I got up 24 hours later and knocked out my last 20-miler before Missoula, and it felt pretty business-as-usual. I had tired legs from Saturday but got through the run just fine. What started to concern me as the day went on, though, was some pain in the pad of my left foot that became more and more excruciating as the day went on. I've really never had foot problems and it was getting to where walking was uncomfortable. I bagged my early morning run on Monday and took Tuesday off. The pain has diminshed with each day, and I did get in a five mile trail run this morning without pain, so I guess things are okay. Oddly, I wasn't all that freaked out about the pain, thinking "Well, I've done the Extreme Taper before and can do it again if I have to." It seems like that won't be necessary, though, so I'm not doing anything different but canning the July 4th 5K I had planned to run.

It feels a bit strange to not be totally climbing the walls, going crazy with the taper and I'm not sure if this spells epic disaster, or going the other way and maybe exceeding my own race expectations for a summer marathon with a minimal buildup after Boston recovery. I don't know if it's that I'm not a total novice marathoner anymore and know what to expect, or that I've literally distracted myself from the fact that I'm running a marathon between all the other stuff we've been doing in my house this summer. I haven't even thought about what to wear, which is unusual since I've usually planned this out in a very OCD fashion well in advance. All I know for certain this time is that I WILL definitely be wearing clothes and running shoes. I figure I'll just go with it-I'm sure I'll be freaking out about things soon enough anyway.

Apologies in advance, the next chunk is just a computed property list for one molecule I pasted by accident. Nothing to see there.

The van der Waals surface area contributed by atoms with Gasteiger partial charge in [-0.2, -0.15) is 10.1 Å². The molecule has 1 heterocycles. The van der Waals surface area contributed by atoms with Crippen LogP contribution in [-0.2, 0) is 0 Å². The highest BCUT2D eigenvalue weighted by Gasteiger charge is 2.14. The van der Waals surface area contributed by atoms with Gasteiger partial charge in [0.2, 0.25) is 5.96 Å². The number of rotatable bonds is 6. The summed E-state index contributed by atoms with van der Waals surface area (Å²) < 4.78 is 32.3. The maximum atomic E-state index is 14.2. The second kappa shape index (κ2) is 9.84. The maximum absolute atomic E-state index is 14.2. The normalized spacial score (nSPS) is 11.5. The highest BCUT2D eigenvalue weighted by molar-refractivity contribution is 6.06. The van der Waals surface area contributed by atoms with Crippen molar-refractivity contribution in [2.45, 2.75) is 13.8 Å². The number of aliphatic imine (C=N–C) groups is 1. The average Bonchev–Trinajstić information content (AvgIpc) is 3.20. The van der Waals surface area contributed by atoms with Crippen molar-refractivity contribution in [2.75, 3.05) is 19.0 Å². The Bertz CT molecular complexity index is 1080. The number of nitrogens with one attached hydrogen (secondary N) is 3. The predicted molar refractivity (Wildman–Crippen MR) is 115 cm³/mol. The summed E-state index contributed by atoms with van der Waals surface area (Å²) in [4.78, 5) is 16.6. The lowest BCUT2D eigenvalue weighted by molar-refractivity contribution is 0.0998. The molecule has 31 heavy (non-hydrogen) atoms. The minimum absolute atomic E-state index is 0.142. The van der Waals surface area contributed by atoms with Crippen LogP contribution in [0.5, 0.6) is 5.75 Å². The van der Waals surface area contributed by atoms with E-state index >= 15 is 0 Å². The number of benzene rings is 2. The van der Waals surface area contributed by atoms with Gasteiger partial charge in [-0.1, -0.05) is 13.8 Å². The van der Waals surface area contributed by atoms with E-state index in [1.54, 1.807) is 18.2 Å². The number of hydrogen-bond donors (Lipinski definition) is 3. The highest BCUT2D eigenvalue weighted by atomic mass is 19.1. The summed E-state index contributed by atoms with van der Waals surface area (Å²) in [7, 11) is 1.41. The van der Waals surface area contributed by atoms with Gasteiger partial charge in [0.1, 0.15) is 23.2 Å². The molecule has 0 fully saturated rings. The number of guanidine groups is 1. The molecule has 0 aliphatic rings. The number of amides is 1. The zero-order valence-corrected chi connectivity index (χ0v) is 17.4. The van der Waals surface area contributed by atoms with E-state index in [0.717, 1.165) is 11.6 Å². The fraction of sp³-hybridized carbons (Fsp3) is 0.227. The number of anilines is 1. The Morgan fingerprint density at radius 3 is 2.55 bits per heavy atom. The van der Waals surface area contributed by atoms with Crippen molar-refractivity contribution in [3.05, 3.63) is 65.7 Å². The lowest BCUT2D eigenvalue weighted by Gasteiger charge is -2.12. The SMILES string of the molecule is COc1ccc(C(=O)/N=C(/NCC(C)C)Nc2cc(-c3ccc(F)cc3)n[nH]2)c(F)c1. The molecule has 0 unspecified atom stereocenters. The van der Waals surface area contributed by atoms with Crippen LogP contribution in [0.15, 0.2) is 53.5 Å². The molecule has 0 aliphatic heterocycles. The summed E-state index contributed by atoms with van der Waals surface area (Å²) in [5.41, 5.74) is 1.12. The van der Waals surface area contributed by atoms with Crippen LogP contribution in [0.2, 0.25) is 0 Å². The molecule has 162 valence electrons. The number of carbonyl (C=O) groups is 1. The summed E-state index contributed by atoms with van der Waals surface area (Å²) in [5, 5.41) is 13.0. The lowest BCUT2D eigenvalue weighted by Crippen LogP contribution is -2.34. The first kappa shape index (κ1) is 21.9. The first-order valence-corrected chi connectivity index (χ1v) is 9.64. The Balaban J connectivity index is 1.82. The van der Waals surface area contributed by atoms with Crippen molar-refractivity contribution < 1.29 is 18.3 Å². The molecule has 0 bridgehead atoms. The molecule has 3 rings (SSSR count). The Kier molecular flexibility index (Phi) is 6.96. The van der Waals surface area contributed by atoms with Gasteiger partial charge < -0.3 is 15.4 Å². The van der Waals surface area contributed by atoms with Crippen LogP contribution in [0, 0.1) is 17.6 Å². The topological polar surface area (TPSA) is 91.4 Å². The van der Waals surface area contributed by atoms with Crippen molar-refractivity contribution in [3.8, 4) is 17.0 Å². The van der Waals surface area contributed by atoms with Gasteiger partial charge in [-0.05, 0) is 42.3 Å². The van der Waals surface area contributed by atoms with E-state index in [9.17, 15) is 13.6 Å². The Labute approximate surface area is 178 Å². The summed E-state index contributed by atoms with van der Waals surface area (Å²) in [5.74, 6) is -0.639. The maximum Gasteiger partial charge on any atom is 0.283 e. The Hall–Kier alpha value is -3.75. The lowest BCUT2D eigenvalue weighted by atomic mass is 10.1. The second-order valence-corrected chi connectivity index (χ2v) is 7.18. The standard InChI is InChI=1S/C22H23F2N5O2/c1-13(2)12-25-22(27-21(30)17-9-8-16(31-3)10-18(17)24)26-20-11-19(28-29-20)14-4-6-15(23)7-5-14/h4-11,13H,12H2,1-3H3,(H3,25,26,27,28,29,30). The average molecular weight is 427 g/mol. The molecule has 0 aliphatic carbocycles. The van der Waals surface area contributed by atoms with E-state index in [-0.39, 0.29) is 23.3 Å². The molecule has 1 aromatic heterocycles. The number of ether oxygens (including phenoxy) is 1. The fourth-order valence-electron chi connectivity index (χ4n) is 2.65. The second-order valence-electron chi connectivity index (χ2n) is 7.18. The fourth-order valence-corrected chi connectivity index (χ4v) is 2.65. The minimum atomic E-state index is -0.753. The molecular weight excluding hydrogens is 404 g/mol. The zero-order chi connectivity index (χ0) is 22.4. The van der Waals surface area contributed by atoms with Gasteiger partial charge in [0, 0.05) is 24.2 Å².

Wednesday, June 23, 2010

The 2010 Steamworks Half Race Report

This was my second trip down for the Steamworks Half in Durango, and I hoped to improve upon last year's run. In 2009, my race included a bus trip to the start with less than 15 minutes to spare, three port-a-potties, a frantic run uphill to barely make the start, and a two mile death march to the finish at altitude after a too-fast start. I used the beautiful 3.5 hour drive in fantastic weather to talk myself into how great the race would be with a few small changes.

I was staying with Ilana again, who is my regular race roomie around this region. With Durango being her hometown, she had just the place in mind for us to grab dinner, and I had the traditional pre-race margarita, rice, beans and enchiladas. Ilana would not be running due to injury down-time, but I knew I would see her volunteering at the finish area. We came back to her place, and after reading a bit from a book in the guest room about mountain biking misadventures, I turned in for the night with a plan to turn around my performance from the previous year.